Block on Trump's Asylum Ban Upheld by Supreme Court
It looks like there will be increased litigation due to tightened U.S. government relations. The 2010 Fulbright Jaworski L.L.P. Litigation Trends Survey found that among companies of all sizes, many expect an increase in legal disputes. According to the study, 93% of U.S. and 97% of U.K. respondents expect the number of legal disputes to increase or remain the same in 2011.
According to the study, the data going back the past five years supports the respondents expectations: litigation filings declined in 2006 and 2007 according to respondents, but steadily rose in 2008 and 2009. The trend of increased litigation continued in 2010.
"With reform in two major industries--financial services and health care--and the possibility of greater regulation of offshore petroleum production, regulatory concerns are front-and-center in the minds of in-house legal counsel," said Stephen C. Dillard, the head of Fulbright Jaworski L.L.P.'s global disputes practice. "Even at small-cap companies, regulatory investigations have nearly doubled."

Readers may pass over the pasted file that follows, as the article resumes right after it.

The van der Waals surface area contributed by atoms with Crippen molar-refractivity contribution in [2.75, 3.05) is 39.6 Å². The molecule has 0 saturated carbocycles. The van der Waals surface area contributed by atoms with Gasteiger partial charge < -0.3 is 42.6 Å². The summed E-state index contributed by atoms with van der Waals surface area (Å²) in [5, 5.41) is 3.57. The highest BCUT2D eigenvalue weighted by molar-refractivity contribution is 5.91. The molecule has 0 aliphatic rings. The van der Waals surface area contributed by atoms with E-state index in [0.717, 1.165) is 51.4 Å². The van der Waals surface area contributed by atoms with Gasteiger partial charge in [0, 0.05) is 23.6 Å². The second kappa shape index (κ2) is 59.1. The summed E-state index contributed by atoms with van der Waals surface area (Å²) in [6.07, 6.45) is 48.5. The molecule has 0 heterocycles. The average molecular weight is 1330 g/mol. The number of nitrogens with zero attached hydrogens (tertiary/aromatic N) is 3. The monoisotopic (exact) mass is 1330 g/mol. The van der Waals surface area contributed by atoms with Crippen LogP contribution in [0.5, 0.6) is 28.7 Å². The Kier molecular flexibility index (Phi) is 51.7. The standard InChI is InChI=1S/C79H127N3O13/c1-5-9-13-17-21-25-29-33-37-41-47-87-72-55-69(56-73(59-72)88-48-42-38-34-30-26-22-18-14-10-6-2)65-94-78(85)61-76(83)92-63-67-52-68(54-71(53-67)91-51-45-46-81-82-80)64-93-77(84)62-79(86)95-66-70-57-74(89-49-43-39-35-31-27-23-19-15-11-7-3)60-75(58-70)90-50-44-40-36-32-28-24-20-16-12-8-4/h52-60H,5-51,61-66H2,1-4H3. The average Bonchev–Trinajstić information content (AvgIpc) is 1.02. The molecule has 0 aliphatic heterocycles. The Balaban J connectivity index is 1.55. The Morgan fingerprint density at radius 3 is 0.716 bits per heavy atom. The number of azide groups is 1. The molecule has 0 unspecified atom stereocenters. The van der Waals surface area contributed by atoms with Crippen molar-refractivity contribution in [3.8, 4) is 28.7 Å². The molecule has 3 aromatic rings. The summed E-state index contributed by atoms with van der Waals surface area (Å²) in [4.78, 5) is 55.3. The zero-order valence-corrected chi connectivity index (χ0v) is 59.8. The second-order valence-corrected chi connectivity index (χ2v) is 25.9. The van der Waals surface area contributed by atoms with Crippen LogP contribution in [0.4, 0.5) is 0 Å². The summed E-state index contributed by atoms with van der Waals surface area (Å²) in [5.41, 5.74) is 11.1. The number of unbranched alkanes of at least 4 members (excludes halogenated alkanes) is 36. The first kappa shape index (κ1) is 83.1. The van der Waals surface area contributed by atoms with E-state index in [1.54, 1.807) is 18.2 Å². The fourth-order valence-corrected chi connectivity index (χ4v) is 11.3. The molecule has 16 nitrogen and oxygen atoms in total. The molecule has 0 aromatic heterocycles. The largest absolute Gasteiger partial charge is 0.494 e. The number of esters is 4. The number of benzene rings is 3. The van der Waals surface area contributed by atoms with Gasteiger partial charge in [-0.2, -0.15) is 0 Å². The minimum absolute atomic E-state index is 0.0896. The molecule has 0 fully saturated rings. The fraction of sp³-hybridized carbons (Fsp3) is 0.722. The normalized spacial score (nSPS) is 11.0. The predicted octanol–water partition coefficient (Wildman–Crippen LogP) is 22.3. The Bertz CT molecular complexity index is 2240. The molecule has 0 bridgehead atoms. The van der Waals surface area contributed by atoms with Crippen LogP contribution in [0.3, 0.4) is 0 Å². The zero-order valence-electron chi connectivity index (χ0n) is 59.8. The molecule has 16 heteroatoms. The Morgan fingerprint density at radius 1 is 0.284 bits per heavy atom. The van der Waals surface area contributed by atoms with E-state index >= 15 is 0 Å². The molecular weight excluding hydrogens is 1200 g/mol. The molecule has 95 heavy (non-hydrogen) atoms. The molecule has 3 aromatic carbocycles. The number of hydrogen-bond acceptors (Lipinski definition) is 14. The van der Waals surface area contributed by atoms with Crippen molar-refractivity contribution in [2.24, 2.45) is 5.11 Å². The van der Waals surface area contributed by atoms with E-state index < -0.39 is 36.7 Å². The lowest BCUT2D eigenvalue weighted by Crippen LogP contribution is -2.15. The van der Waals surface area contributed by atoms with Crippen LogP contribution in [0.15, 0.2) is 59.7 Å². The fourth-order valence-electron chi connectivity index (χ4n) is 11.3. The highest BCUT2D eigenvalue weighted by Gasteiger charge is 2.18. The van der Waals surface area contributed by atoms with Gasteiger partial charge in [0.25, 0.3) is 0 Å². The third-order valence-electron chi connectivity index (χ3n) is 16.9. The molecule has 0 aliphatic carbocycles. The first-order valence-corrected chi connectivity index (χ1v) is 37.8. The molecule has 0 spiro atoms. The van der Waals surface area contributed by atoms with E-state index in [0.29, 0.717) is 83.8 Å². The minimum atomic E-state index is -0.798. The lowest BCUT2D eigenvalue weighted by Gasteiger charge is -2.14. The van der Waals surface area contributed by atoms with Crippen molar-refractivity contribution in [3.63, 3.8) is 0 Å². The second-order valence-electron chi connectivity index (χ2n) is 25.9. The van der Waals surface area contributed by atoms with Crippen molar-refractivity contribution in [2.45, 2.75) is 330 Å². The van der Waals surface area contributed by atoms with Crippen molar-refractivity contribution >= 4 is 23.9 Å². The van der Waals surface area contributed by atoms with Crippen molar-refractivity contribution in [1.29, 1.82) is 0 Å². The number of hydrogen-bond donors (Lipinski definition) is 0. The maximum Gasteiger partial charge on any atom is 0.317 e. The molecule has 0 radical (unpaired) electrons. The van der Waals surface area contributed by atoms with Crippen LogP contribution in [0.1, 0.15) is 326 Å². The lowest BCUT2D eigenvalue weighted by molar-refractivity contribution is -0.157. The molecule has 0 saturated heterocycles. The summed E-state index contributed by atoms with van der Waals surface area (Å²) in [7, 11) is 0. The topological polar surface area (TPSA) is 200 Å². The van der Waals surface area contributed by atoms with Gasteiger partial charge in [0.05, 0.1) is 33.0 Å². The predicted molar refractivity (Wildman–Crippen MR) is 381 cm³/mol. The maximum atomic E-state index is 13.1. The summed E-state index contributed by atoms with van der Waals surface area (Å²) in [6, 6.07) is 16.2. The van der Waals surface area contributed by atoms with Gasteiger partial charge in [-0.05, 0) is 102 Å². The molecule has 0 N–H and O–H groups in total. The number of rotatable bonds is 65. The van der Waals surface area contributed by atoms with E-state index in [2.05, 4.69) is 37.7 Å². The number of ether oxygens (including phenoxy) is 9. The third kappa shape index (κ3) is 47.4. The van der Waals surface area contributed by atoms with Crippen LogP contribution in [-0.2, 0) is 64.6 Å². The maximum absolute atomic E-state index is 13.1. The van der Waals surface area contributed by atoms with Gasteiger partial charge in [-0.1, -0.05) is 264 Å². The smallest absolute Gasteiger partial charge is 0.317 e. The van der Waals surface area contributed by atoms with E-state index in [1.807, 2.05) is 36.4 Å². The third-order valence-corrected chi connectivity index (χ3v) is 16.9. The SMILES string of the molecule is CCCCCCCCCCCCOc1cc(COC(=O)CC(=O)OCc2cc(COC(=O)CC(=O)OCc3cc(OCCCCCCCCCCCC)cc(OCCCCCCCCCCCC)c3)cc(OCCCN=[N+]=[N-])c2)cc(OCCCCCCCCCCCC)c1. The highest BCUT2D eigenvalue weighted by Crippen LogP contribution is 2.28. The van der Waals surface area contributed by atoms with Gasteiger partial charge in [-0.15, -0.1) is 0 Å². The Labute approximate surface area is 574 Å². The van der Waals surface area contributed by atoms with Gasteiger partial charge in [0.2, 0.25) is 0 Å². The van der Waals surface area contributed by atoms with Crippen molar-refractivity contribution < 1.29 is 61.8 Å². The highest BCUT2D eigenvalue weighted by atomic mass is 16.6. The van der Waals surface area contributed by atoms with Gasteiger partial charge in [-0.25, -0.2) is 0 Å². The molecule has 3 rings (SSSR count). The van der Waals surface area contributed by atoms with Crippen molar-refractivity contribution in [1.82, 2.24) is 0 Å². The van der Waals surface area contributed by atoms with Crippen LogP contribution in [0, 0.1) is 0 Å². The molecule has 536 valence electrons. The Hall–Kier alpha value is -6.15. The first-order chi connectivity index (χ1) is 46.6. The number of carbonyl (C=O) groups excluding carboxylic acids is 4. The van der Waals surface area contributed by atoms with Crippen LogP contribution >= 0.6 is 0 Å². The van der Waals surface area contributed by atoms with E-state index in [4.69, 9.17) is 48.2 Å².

The study found that additional regulators are investigating a diverse array of businesses, both small and large. The greatest increase involves companies that are no stranger to recent legal controversy: banks, health care, and energy companies.
The detailed report is loaded with interesting information about what the future holds for in house legal departments. It is definitely worth checking out and might present a good opportunity to brief your legal team and prepare for an increased workload.
Meeting with a lawyer can help you understand your options and how to best protect your rights. Visit our attorney directory to find a lawyer near you who can help.
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